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What to Eat & Drink whilst watching Ireland


With that “soft” weather that Ireland enjoys, this results in some luscious pasture so great feed for cattle but also wonderful dairy products. Thick Irish cream is a glory to see – and when converted in cheese! Ireland is undergoing a real foodie revolution, perhaps inspired by the success of Ballymalloe cookery school. But throughout the country and especially around Cork and out to the West coast, is a large number of small independent producers of everything from  the wonderful people at who not only make amazing cheese but also rather moreish chorizo as well. Or take a look at who smoke just about everything from duck to chicken. There is even an Eat Irish Week!

One of the easiest things to make is soda bread – and very quick as well  with no kneading– so have a go ( see )  ready to enjoy with an Irish Cheese platter. As well as the delicious Gubbeen above -, look out for goats cheese from, add some sweet Cashel Blue (heavenly with a slice of pear) and why not add in some cheese made from coastal grazing cows – There is a lovely Irish cheese selection pack available to order on

A great one for finger food during the match is the delicious Clonakility Black Pudding – simply heat through and chop into small rings.

Colcannon is a main stay of Irish pub food – and is a glorious way to enjoy mashed potato with lightly boiled green cabbage mixed through (needs lots of butter and cream) – and I like spring onions but am sure that’s not traditional. For match days – prepare it in advance, make into small patties and pan fry  in advance– warm through for the match!

When talking to an Irish friend (who brilliantly helped design this website) – he was horrified at talking about Irish food without talking about bacon & cabbage. A good solid warming dish – apparently the key is cooking the cabbage in the water the bacon (pork) was cooked in.  I did start musing how I could make this more match day friendly to eat – perhaps using the cabbage as leaves to wrap small cigar shapes stuffed with the pork – but the look I got from a usually easy going Irish man convinced me that traditional it is!

For snacks of course if you don’t have time for any of the above – well it can only be one thing – Tayto – the Irish Crisp!

And on a last note, whilst I am not sure of the pairing possibilities of a pint of the Black Stuff with Chocolate (though why not…) but Irish team sponsors Cadbury’s Boost did previously launch a special RWC version!


Beer: Guinness. The Black Stuff.  Enough said – well not quite. (Though I’ve yet to meet a rugby supporter who does not say yes to a pint of it whilst watching rugby), there are other Irish beers out there.  I don’t just mean Murphys or Beamish – good though they are too.  Or maybe Kilkenny red ale.  There is a booming Craft Brewing industry in Ireland which has tripled since 2011 and production went up 50% last year again.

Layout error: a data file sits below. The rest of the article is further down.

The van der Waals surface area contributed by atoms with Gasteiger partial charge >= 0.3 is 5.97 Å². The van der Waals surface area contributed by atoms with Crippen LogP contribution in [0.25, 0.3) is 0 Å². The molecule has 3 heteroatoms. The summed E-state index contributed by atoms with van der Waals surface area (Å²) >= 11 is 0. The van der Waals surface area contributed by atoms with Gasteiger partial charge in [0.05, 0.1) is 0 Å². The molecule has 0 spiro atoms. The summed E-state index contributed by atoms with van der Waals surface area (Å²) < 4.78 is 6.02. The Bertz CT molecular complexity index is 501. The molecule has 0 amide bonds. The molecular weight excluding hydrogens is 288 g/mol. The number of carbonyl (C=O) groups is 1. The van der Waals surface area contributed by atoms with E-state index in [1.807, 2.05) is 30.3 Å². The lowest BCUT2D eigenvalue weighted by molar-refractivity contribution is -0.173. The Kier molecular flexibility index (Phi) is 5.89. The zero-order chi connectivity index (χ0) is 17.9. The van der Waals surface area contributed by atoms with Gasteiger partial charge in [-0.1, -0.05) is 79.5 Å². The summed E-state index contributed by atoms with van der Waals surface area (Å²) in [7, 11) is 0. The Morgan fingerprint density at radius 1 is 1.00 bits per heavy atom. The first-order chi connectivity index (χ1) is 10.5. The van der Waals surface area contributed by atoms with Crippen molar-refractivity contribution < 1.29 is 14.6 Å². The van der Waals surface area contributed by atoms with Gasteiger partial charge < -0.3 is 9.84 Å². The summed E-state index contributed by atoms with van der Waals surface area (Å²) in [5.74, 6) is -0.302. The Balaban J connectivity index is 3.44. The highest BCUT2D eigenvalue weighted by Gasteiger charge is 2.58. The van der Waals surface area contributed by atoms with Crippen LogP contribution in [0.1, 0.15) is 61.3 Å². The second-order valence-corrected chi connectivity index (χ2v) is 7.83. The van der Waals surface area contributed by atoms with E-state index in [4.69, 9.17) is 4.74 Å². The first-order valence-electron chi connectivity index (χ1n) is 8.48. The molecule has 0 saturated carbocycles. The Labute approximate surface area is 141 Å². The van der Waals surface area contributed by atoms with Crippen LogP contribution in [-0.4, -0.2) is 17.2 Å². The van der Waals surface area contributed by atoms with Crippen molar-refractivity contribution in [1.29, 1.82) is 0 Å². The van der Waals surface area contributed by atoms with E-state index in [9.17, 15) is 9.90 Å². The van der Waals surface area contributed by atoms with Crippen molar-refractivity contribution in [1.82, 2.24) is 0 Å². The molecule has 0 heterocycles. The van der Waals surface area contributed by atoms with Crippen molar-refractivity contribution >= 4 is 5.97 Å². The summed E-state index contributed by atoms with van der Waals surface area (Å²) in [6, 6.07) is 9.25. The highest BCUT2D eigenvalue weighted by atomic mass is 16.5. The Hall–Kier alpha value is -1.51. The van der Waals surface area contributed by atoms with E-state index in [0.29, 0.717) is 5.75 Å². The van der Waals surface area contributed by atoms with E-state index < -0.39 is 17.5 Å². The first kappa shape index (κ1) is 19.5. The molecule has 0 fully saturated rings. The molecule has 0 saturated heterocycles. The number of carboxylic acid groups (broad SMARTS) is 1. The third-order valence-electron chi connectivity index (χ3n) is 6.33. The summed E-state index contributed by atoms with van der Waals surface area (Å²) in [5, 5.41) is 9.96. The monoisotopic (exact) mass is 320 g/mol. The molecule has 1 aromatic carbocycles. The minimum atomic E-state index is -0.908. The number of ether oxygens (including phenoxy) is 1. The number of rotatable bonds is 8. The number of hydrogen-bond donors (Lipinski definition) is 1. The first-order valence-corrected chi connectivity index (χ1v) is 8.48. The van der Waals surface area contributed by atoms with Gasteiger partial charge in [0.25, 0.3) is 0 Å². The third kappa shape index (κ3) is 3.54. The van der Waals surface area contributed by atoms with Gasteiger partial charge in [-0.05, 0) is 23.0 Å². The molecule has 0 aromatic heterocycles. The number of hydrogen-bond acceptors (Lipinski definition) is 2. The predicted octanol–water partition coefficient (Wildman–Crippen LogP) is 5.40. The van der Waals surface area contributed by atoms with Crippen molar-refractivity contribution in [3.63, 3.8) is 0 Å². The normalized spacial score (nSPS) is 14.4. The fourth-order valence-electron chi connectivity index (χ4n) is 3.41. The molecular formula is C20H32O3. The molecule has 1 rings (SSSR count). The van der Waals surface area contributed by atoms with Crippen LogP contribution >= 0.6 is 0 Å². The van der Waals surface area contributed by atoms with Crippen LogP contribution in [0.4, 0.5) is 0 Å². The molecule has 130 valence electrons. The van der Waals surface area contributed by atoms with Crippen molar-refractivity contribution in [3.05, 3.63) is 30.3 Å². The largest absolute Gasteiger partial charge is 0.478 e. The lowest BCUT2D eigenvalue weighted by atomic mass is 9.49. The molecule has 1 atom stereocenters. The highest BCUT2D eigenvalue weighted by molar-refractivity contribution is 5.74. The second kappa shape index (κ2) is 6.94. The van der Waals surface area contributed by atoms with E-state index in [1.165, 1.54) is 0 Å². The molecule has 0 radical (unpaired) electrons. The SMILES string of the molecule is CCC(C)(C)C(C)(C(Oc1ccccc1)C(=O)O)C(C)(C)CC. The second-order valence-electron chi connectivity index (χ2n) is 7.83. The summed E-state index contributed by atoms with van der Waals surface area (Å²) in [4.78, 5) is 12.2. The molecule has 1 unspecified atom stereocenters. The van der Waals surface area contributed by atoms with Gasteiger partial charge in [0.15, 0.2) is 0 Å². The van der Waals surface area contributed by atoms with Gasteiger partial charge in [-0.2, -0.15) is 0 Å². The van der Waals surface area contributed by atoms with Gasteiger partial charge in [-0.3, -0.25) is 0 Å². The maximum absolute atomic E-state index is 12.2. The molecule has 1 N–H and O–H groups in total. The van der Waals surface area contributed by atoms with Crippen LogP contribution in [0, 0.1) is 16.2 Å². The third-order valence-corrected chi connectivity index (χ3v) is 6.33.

Perhaps unsurprising in a land which ranks 6th in its annual beer consumption, but there are a wealth out there to try. Look at the beer stockist page for more information – but some as yet are not in the UK – does anyone else feel an Irish Road trip to load up with these gems and bring them back might be a good idea? Do look out for the following:

Galway Hooker – perennially popular and one of Irelands original craft ale – sold on tap and in bottles.

Hailing from beautiful Connemara in Galway, a new but award winning company, Independent Brewery.

Leann Folliain – looking to topple Guinness in the stout taste stakes – there are coffee & chocolate aromas in this smooth newcomer.

The Hurler from 4 Provinces inspired by the brewers love of Hurling, this unfiltered copper ale comes from Dublin.

From Kildare look out for Revenge Ruby Porter from Kelly Mountain Brew  and the whacky labels of Trouble Brewing –

Reel Deel from County Mayo feature an Irish Blond

For the Oldest independent Brewery in Ireland

And should you be thinking about a new job – did you know there are Beer Sommeliers?? Only 75 in the world.

For more information, check out the Irish equivalent of Camra –

Wine: Now you’d be telling me that there is no wine produced in Ireland – well it is an officially listed wine producing country – but there are only a handful of small estates, some around County Cork and one just outside Dublin whose annual production is just 350 bottles.

However, there is a group of Wine makers scattered around the world referred to as “Wine Geese” (or still Wild Geese by some). Named after the Wild Geese exodus of Irish soldiers to France in 17th Century and today represents Irish families who are involved in wine making around the world. The most known are two families who went to Bordeaux – the Lynchs and the Bartons and went onto to become Leoville-Barton, today owned by the ultra-charming and fascinating Anthony Barton,  and Ch. Lynch-Bages on Bordeaux’s Left Bank. There are a host of other Bordeaux Chateaux with Irish ancestry including Chateaux: Kirwan, Phelan-Segur, Margaux, Clark and Dillon.

But other Irish families emigrated even further and Australia, the US, Chile and South Africa also have their fair share of these Wine Geese.

I am not suggesting that you open a bottle of Chateau Margaux (at about £200 a bottle) whilst watching the men in green – but do look at the web links to a range of these below – and to find their wines in the UK try All of the Bordeaux Chateaux have multiple outlets in the UK so look at a Wine Broker like




United States




South Africa


Whiskey:  And should you need something to ether celebrate or commiserate at the end of the match then look for a small glass of Irish Whiskey (note the ‘e’) such as  or or or for a small distillery from Ireland’s South West Coast –